The prevailing cultural and intellectual mood is often said to be the result of the economic conditions. Prosperity, it is said, generates wide-ranging confidence, while the dour spirit of an economic depression finds its way into every cultural cranny. It is often pointed out that for much of the nineteenth century the economic fluctuations ran roughly parallel with the cultural fluctuations. This pattern is usually said to mean that economic conditions tend to flavour the cultural mood, and yet the pattern was reversed in the late 1960s and 1970s, and the reversal profoundly affected our world.
KeywordsBusiness Cycle Real Wage Wholesale Price Economic Life Economic Fluctuation
Unable to display preview. Download preview PDF.
- 1.Triffin on price swings: Robert Triffin, Our International Monetary System: Yesterday, Today, and Tomorrow (New York, 1968 ) p. 18.Google Scholar
- 2.N. D. Kondratieff, ‘The Long Waves in Economic Life’, Readings in Business Cycle Theory, American Economic Association, 1950, pp. 20–42.Google Scholar
- 4.Leon H. Dupriez, ‘1974, A Downturn of the Long Wave?’, Banca Nazionale del Lavoro, Quarterly Review (Sept. 1978) p. 199.Google Scholar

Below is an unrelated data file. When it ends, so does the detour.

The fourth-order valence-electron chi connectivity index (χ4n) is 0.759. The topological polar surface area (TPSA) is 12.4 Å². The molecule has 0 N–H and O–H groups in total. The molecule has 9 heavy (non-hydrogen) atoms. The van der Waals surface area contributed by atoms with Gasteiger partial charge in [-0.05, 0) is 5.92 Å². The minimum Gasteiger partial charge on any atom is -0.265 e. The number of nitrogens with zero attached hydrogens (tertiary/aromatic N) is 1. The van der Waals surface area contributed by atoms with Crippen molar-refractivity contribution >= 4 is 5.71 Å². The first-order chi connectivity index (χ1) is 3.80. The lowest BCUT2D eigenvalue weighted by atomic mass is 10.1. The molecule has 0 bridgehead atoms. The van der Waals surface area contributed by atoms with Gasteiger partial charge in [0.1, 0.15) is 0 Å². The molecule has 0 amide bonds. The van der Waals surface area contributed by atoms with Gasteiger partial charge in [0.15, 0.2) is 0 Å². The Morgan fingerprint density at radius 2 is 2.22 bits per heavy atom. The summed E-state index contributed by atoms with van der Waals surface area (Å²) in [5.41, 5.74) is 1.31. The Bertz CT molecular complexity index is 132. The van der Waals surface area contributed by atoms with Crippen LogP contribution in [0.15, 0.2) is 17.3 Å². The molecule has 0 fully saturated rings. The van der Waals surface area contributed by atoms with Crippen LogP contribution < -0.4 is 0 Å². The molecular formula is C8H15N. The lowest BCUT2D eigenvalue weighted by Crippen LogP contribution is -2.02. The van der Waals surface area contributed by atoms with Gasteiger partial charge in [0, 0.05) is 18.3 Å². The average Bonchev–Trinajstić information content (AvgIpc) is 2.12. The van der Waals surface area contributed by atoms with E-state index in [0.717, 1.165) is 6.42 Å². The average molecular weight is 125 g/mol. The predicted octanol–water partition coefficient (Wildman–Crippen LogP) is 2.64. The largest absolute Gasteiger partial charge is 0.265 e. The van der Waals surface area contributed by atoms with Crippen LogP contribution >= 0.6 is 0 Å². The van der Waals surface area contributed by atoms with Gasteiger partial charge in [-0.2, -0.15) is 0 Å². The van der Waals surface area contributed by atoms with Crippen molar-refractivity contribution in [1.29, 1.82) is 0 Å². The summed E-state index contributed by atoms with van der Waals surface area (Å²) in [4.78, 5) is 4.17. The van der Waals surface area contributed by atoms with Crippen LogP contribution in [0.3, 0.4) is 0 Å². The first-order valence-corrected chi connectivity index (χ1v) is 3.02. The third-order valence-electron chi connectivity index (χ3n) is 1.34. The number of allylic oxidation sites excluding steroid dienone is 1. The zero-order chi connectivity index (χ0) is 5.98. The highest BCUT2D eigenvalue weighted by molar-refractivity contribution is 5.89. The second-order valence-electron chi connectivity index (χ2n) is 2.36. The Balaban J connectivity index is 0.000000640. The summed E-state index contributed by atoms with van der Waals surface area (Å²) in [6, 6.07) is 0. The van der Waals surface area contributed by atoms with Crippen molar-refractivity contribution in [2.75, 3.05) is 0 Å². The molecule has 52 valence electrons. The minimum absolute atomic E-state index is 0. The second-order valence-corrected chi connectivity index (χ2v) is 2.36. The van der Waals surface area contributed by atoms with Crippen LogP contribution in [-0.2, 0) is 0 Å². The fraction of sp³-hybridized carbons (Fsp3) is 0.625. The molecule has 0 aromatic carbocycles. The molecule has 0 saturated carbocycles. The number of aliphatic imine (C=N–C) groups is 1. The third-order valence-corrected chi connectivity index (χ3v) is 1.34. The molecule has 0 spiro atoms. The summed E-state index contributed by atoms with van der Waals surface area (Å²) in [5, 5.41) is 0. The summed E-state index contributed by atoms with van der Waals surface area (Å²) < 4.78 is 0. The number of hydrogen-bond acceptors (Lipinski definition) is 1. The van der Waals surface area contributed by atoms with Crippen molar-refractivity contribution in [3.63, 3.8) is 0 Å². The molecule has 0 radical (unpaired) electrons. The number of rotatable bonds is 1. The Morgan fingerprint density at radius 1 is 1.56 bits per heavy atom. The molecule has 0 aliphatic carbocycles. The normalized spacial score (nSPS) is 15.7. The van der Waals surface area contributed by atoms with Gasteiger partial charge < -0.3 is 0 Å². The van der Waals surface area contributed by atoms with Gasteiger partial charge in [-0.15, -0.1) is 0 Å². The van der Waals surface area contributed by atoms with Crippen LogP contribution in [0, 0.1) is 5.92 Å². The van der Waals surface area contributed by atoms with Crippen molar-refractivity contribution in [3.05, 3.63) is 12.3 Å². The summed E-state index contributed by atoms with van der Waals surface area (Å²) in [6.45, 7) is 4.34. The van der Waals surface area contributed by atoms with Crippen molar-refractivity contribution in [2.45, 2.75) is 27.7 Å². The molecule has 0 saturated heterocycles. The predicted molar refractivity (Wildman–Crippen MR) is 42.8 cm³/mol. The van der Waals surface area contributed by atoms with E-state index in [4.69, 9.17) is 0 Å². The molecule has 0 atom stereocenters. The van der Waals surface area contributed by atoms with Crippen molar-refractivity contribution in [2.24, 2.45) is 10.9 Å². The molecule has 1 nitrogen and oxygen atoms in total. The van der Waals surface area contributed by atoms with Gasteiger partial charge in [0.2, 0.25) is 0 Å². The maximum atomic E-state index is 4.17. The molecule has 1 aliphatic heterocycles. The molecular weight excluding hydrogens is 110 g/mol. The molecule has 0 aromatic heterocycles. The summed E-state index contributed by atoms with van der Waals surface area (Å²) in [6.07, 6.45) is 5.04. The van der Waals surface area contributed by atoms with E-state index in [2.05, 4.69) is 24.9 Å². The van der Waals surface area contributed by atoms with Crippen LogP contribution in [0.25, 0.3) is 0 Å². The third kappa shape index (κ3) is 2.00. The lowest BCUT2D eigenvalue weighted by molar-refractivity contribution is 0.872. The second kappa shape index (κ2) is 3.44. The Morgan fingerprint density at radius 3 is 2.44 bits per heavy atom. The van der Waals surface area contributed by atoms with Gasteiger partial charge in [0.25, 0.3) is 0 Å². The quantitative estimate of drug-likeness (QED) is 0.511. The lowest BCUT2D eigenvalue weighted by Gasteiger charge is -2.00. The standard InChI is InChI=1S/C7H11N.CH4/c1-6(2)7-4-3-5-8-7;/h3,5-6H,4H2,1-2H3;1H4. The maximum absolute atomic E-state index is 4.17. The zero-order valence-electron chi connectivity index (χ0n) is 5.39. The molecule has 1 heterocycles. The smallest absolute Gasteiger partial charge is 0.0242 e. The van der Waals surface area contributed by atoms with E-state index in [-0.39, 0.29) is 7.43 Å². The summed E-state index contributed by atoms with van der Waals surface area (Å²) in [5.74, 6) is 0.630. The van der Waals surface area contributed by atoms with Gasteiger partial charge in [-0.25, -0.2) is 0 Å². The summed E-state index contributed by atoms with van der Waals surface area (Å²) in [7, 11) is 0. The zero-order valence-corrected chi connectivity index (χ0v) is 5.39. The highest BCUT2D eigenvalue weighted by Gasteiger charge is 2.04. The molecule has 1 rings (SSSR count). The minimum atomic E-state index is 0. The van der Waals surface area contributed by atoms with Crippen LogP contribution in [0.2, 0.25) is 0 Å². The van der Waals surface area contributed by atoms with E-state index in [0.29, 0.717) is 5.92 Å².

- 5.Prices and real wages in England, 1849–76: W. W. Rostow, British Economy of the Nineteenth Century (Oxford, 1948)esp. p. 91.Google Scholar
- 6.A major war creates a pecking order in international relations: G. Blainey, The Causes of War (London, 1973 ) pp. 118–20.Google Scholar
- 7.Wars tend to break out when prices rise and prosperity increases: A. L. Macfie, ‘The Outbreak of War and the Trade Cycle’, Economic History, a supplement to The Economic Journal, February 1938.Google Scholar
- 8.J. A. Schumpeter, Business Cycles (New York, 1939 ).Google Scholar
- 9.Discussions on Kondratieff: Ernest Mandel, Late Capitalism, London, 1975Google Scholar
- W. W. Rostow, The World Economy: History and Prospect (Austin Texas, 1978). I also acknowledge the help through personal letters on this subject from Colin Clark, 3 September 1981; from W. S. Etheridge of Renison Goldfields Consolidated, 2 June 1982: and draft paper from W. Rosenberg, Department of Economics, University of Canterbury, New Zealand, January 1979.Google Scholar